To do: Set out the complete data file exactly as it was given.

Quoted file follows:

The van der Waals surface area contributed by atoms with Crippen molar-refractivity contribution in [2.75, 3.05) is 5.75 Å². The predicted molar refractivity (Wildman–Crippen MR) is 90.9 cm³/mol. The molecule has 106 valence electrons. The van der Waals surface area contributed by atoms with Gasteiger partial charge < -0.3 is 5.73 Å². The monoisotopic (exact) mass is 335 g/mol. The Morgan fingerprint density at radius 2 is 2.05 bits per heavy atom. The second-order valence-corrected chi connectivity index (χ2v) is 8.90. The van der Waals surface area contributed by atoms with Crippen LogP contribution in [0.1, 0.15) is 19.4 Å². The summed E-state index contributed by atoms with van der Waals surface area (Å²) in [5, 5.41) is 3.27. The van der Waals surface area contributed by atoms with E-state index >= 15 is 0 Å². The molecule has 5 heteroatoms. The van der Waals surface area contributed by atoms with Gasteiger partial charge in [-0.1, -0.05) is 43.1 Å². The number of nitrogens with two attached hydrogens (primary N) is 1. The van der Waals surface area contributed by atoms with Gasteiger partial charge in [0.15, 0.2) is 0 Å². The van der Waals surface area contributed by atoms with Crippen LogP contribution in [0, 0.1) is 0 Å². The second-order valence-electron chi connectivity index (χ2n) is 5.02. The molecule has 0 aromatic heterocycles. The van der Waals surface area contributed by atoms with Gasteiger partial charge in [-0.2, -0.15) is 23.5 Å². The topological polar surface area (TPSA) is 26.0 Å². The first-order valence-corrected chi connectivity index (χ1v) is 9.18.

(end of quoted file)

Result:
The van der Waals surface area contributed by atoms with Crippen molar-refractivity contribution in [2.75, 3.05) is 5.75 Å². The predicted molar refractivity (Wildman–Crippen MR) is 90.9 cm³/mol. The molecule has 106 valence electrons. The van der Waals surface area contributed by atoms with Gasteiger partial charge < -0.3 is 5.73 Å². The monoisotopic (exact) mass is 335 g/mol. The Morgan fingerprint density at radius 2 is 2.05 bits per heavy atom. The second-order valence-corrected chi connectivity index (χ2v) is 8.90. The van der Waals surface area contributed by atoms with Crippen LogP contribution in [0.1, 0.15) is 19.4 Å². The summed E-state index contributed by atoms with van der Waals surface area (Å²) in [5, 5.41) is 3.27. The van der Waals surface area contributed by atoms with E-state index >= 15 is 0 Å². The molecule has 5 heteroatoms. The van der Waals surface area contributed by atoms with Gasteiger partial charge in [-0.1, -0.05) is 43.1 Å². The number of nitrogens with two attached hydrogens (primary N) is 1. The van der Waals surface area contributed by atoms with Gasteiger partial charge in [0.15, 0.2) is 0 Å². The van der Waals surface area contributed by atoms with Crippen LogP contribution in [0, 0.1) is 0 Å². The second-order valence-electron chi connectivity index (χ2n) is 5.02. The molecule has 0 aromatic heterocycles. The van der Waals surface area contributed by atoms with Gasteiger partial charge in [-0.2, -0.15) is 23.5 Å². The topological polar surface area (TPSA) is 26.0 Å². The first-order valence-corrected chi connectivity index (χ1v) is 9.18.